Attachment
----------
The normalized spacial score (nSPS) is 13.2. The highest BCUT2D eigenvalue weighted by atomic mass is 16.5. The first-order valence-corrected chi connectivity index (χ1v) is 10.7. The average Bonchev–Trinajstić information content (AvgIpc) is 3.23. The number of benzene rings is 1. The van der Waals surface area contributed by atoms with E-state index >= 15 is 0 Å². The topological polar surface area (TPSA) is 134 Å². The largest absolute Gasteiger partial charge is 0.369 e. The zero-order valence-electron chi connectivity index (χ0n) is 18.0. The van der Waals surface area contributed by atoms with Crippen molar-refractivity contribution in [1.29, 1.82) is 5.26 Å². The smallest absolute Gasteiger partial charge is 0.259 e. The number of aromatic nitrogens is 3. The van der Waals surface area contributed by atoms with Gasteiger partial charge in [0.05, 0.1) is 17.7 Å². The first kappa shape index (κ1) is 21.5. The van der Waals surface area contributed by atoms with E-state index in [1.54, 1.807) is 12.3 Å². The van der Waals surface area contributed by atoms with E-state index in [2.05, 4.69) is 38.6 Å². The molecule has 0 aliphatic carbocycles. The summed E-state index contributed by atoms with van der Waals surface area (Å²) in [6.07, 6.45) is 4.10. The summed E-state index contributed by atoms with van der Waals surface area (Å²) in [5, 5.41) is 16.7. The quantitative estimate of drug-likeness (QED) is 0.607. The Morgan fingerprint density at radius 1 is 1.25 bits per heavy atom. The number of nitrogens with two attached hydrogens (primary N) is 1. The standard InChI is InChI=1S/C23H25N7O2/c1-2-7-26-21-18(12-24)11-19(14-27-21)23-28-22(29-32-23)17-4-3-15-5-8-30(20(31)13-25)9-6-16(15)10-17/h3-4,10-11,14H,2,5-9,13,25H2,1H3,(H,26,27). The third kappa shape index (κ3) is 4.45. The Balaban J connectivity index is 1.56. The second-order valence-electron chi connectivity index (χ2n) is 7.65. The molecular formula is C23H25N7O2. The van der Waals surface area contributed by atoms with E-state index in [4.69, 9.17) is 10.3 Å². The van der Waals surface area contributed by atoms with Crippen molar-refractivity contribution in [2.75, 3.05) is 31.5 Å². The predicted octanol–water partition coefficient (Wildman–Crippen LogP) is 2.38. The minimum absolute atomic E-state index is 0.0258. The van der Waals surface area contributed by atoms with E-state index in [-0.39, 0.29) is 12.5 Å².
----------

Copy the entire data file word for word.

The normalized spacial score (nSPS) is 13.2. The highest BCUT2D eigenvalue weighted by atomic mass is 16.5. The first-order valence-corrected chi connectivity index (χ1v) is 10.7. The average Bonchev–Trinajstić information content (AvgIpc) is 3.23. The number of benzene rings is 1. The van der Waals surface area contributed by atoms with E-state index >= 15 is 0 Å². The topological polar surface area (TPSA) is 134 Å². The largest absolute Gasteiger partial charge is 0.369 e. The zero-order valence-electron chi connectivity index (χ0n) is 18.0. The van der Waals surface area contributed by atoms with Crippen molar-refractivity contribution in [1.29, 1.82) is 5.26 Å². The smallest absolute Gasteiger partial charge is 0.259 e. The number of aromatic nitrogens is 3. The van der Waals surface area contributed by atoms with Gasteiger partial charge in [0.05, 0.1) is 17.7 Å². The first kappa shape index (κ1) is 21.5. The van der Waals surface area contributed by atoms with E-state index in [1.54, 1.807) is 12.3 Å². The van der Waals surface area contributed by atoms with E-state index in [2.05, 4.69) is 38.6 Å². The molecule has 0 aliphatic carbocycles. The summed E-state index contributed by atoms with van der Waals surface area (Å²) in [6.07, 6.45) is 4.10. The summed E-state index contributed by atoms with van der Waals surface area (Å²) in [5, 5.41) is 16.7. The quantitative estimate of drug-likeness (QED) is 0.607. The Morgan fingerprint density at radius 1 is 1.25 bits per heavy atom. The number of nitrogens with two attached hydrogens (primary N) is 1. The standard InChI is InChI=1S/C23H25N7O2/c1-2-7-26-21-18(12-24)11-19(14-27-21)23-28-22(29-32-23)17-4-3-15-5-8-30(20(31)13-25)9-6-16(15)10-17/h3-4,10-11,14H,2,5-9,13,25H2,1H3,(H,26,27). The third kappa shape index (κ3) is 4.45. The Balaban J connectivity index is 1.56. The second-order valence-electron chi connectivity index (χ2n) is 7.65. The molecular formula is C23H25N7O2. The van der Waals surface area contributed by atoms with E-state index in [4.69, 9.17) is 10.3 Å². The van der Waals surface area contributed by atoms with Crippen molar-refractivity contribution in [2.75, 3.05) is 31.5 Å². The predicted octanol–water partition coefficient (Wildman–Crippen LogP) is 2.38. The minimum absolute atomic E-state index is 0.0258. The van der Waals surface area contributed by atoms with E-state index in [-0.39, 0.29) is 12.5 Å².